Table 1

Common genetic polymorphisms (SNPs) that create metabolic inefficiencies in choline metabolism and increase dietary demand for the nutrient.

Choline metabolism and energy metabolism

Mice fed a methionine and choline deficient diet became hypermetabolic, lost weight [31], and had better insulin sensitivity and glucose tolerance [32]. Gene deletions that decrease the flux of choline through its metabolic pathways have similar effects. Betaine homocysteine methyltransferase (BHMT) uses the choline metabolite betaine to methylate homocysteine. Bhmt–/– mice had diminished hepatic choline and increased betaine concentrations and had increased energy expenditure and increased insulin sensitivity [33]. Bhmt–/– mice gained less body weight than did their wildtype littermates and had reduced adiposity [34] (Figure 3). Choline can be derived from the PC formed by PEMT. Pemt–/– mice had decreased hepatic choline, betaine and PC concentrations and when fed a high fat diet for 10 weeks, they did not gain weight and remained insulin sensitive, while similarly fed wildtype littermates increased in body mass by 60% and became insulin resistant [36]. Compared with wildtype, the Pemt–/– mice had increased energy expenditure [36]. These differences disappeared when Pemt–/– mice were supplemented with choline [36].

Bhmt–/– mice have reduced fat pad weight. GWAT, gonadal white adipose tissue and IWAT, inguinal white adipose tissue were harvested from Bhmt+/+ (black) and  Bhmt–/– (white) mice. **p<0.01. From reference [35] with permission.
Figure 3

Bhmt–/– mice have reduced fat pad weight.

GWAT, gonadal white adipose tissue and IWAT, inguinal white adipose tissue were harvested from Bhmt+/+ (black) and Bhmt–/– (white) mice. **p<0.01. From reference [35] with permission.

Increased betaine increases insulin sensitivity and energy metabolism

Betaine is formed from choline. Betaine administration enhanced insulin sensitivity in diet-induced-obese mice [37] and increased insulin signaling pathways in isolated adipocytes [38]. Betaine is used as an animal feed additive and is promoted as a “carcass modifier” generating leaner meat [39]. Dietary betaine supplementation resulted in reduced abdominal fat in poultry, and reduced carcass fat (by 10%–18%) in pigs [39–42]. This effect was not observed in humans in which a hypocaloric diet (–500 kCal/d) was supplemented with 6 g betaine/d [43]. It is possible that the effects of the 25% calorie reduction obscured the effects of betaine on energy expenditure, and the method these authors used for assessing both body fat and energy expenditure (spot indirect calorimetry) were not optimal. Other studies assessing the effects of betaine supplementation on exercise performance in humans did not assess energy expenditure or body composition [44, 45]. It is interesting that an inverse correlation (p<0.008) was observed between plasma betaine concentrations and body mass index (BMI) in 531 patients with acute coronary syndrome in New Zealand [46]. In the Hordaland Health study (7074 men and women), plasma betaine concentrations also were inversely associated with BMI and body fat, while plasma choline concentrations were positively associated with these parameters [47].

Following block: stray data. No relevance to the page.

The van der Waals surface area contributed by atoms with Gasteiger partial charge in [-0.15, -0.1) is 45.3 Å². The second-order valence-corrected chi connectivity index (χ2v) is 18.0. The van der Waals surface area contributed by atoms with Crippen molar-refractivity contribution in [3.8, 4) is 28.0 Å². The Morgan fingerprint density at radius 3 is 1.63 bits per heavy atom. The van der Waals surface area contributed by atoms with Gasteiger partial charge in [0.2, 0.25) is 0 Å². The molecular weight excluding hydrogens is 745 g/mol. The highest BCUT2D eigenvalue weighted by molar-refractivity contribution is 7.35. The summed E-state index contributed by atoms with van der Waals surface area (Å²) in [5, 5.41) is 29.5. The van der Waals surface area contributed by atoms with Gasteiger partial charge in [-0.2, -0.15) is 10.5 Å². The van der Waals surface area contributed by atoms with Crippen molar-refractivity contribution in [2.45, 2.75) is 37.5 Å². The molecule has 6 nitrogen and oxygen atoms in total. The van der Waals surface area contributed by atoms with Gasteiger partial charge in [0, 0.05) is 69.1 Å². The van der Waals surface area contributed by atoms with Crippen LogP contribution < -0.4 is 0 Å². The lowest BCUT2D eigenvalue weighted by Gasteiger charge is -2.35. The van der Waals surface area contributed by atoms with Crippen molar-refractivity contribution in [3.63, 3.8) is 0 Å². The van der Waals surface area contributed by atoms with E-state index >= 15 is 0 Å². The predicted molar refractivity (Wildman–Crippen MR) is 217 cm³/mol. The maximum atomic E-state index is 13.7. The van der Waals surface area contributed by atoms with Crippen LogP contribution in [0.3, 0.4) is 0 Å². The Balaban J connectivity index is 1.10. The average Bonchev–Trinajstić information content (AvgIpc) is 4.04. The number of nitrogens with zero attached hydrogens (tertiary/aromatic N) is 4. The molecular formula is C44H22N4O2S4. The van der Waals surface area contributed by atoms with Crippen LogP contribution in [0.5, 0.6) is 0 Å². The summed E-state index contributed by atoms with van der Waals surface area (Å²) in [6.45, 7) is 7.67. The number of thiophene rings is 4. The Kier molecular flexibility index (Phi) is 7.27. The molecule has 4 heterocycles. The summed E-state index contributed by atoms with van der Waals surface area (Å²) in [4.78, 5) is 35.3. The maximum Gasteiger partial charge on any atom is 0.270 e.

Cysteine and body weight

As discussed earlier, choline and betaine are important modulators of homocysteine metabolism (Figure 2). Cysteine is formed from homocysteine and there is a growing body of evidence linking cysteine to obesity [48]. Plasma cysteine concentrations are associated with increasing BMI [49] and are highly associated with body fat mass [50]. Mice with the cystathionine β-synthase (CBS) or cystathionase gene deleted (both genes are involved in cysteine synthesis), are leaner than wildtype [48]. Humans with genetic CBS deficiency have lower BMI [48]. In rat adipocytes, cysteine inhibits catecholamine-stimulated lipolysis and stimulates oxidation of glucose and its utilization in de novo lipogenesis with potency similar to insulin [51, 52].

Crosstalk between choline, betaine and energy metabolism may be bidirectional

Activities of several key enzymes in choline metabolism [BHMT, PEMT and choline dehydrogenase (CHDH); catalyzes conversion of choline to betaine [53]] are decreased by insulin and are increased by diabetes in rats [54, 55]. These changes are prevented if streptozotocin-treated rats are given insulin [55].

Potential pathways for crosstalk between choline, betaine and energy metabolism

Many observations strongly support the hypothesis that there is crosstalk between choline/1-carbon metabolism and energy homeostasis but there is a paradox: decreased choline results in increased metabolic rate and increased insulin sensitivity, but increased betaine also results in increased metabolic rate and increased insulin sensitivity. This paradox has previously been reported by others, who examined metabolic syndrome risk markers in plasma [47]. How could this be if choline can be converted to betaine? The differentiation between the effects of these two related metabolites must lie in mechanisms that choline can participate in but betaine cannot. The potential pathways regulating insulin sensitivity and energy metabolism are many, but there are several for which choline and betaine could have differential effects (Figure 1).

Phosphatidylcholine and PPARα